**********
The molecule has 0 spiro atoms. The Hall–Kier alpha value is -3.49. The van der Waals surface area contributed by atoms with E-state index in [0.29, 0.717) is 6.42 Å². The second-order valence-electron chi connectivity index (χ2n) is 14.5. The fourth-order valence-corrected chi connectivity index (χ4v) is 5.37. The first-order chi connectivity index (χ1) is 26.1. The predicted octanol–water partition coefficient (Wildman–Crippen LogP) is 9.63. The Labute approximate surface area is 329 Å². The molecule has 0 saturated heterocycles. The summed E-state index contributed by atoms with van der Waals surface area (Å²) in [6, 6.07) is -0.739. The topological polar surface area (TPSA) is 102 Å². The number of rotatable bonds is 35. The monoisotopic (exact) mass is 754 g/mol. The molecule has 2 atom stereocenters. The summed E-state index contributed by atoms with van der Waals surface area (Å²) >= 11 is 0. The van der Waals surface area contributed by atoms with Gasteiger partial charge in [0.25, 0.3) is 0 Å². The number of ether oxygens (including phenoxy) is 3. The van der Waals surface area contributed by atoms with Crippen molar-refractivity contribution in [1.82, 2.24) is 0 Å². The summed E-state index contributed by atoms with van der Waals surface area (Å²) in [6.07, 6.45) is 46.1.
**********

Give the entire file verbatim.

The molecule has 0 spiro atoms. The Hall–Kier alpha value is -3.49. The van der Waals surface area contributed by atoms with E-state index in [0.29, 0.717) is 6.42 Å². The second-order valence-electron chi connectivity index (χ2n) is 14.5. The fourth-order valence-corrected chi connectivity index (χ4v) is 5.37. The first-order chi connectivity index (χ1) is 26.1. The predicted octanol–water partition coefficient (Wildman–Crippen LogP) is 9.63. The Labute approximate surface area is 329 Å². The molecule has 0 saturated heterocycles. The summed E-state index contributed by atoms with van der Waals surface area (Å²) in [6, 6.07) is -0.739. The topological polar surface area (TPSA) is 102 Å². The number of rotatable bonds is 35. The monoisotopic (exact) mass is 754 g/mol. The molecule has 2 atom stereocenters. The summed E-state index contributed by atoms with van der Waals surface area (Å²) >= 11 is 0. The van der Waals surface area contributed by atoms with Gasteiger partial charge in [0.25, 0.3) is 0 Å². The number of ether oxygens (including phenoxy) is 3. The van der Waals surface area contributed by atoms with Crippen molar-refractivity contribution in [1.82, 2.24) is 0 Å². The summed E-state index contributed by atoms with van der Waals surface area (Å²) in [6.07, 6.45) is 46.1.